Helsinki Committee for Human Rights: Seselj “is guilty"

Source: N1

On the eve of the latest appeal at The Hague Tribunal to overturn a not guilty verdict in the trial for alleged war crimes by the leader of the Serbian Radical Party, Vojislav Seselj legal observers refused to speculate on the outcome.

“I would not speculate on that matter,” said Sonja Biserko, Head of the Helsinki Committee for Human Rights in Serbia. “I personally believe he is guilty, but we shall see what the Court will say,” she said.  

Šešelj was charged on three counts for crimes against humanity (persecution, deportation and inhumane treatment), six counts of breaking the laws and customs of war (murder, torture, cruel treatment, wanton destruction, destruction or wilful damage to institutions dedicated to religion or education, plunder of public or private property).  

The alleged crimes were said to have been committed from August 1991 to September 1993, against the non-Serb populations of Croatia, Bosnia and Herzegovina and the province of Vojvodina in Serbia.

According to the indictment, Šešelj was charged with directly committing or encouraging and supporting the execution of those crimes by engaging in a joint criminal enterprise the purpose of which was the permanent removal of the majority the Croats, Muslim and other non-Serb populations.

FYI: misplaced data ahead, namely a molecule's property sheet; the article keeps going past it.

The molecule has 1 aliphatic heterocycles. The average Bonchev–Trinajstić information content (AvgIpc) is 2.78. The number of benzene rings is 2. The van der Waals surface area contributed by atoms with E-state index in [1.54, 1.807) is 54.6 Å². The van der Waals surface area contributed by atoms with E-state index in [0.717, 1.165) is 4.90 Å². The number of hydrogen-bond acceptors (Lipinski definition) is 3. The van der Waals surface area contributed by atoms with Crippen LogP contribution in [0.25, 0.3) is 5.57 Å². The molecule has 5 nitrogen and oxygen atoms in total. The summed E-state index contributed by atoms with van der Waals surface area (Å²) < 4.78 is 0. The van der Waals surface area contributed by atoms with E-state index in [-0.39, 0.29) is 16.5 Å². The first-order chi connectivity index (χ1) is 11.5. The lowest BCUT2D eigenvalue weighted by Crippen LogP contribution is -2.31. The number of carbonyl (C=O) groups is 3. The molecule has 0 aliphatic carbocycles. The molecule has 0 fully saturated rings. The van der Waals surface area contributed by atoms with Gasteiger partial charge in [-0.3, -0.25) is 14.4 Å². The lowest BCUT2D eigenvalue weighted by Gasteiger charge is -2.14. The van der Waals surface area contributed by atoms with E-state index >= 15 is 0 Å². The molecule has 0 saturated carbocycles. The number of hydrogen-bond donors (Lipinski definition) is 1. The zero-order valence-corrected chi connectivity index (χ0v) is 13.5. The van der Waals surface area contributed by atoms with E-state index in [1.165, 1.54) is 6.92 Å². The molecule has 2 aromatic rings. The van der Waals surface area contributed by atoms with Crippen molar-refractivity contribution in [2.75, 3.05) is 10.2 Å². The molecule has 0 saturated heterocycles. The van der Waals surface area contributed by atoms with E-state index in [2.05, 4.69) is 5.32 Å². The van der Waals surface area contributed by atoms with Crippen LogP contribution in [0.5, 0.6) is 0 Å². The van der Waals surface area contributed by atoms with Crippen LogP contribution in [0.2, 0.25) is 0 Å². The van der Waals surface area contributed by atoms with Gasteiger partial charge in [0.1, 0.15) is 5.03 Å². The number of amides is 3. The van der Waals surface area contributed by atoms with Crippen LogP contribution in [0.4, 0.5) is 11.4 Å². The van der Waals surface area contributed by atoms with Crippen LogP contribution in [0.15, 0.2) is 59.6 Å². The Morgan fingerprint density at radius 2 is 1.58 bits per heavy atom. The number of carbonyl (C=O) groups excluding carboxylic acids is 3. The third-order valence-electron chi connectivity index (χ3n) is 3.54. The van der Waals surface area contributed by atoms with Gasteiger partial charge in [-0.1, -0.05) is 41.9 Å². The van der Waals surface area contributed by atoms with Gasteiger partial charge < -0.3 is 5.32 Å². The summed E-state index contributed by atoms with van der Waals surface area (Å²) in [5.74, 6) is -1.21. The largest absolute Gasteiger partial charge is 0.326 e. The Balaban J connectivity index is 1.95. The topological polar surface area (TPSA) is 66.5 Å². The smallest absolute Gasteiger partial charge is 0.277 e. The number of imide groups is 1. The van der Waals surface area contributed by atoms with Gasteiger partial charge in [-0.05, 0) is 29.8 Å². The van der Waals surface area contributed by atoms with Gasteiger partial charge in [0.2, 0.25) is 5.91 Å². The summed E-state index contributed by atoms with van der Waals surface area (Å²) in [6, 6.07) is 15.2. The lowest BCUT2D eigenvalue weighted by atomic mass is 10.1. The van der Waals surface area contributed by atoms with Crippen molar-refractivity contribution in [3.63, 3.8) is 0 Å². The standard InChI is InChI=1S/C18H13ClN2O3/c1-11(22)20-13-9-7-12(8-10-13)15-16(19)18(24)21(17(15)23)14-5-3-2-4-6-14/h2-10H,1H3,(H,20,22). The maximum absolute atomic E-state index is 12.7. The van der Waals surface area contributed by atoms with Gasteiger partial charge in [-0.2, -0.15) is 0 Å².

The Trial Chamber of the International Criminal Court for the former Yugoslavia acquitted Šešelj of all charges on March 31st, 2016.

Helsinki Committee head Biserko said she believed the first instance verdict was a “catastrophe” in the sense, that crimes she claimed “allegedly committed by Šešelj and his followers were not taken into account at all.”

For example, she explained a political project to create a Greater Serbia was not considered to be criminal. Implementation of the Greater Serbia project, she claimed was impossible without crimes, expulsion and genocide.

Biserko’s comments came during the second instance adjudication of Vojislav Šešelj's case, which returns to the courtroom on Wednesday at the International Residual Mechanism for Criminal Tribunals.

Biserko said while she thought that The Hague's verdict did not have much impact on the region, the Tribunal's new judgement was of great importance in the long term because it was the first step in confronting events from the 1990's.

She praised the tribunal for playing a key judicial role without which the region would never have reached the level where certain crimes were identified, an abundance of documentation was collected and vital witnesses gave testimony in court.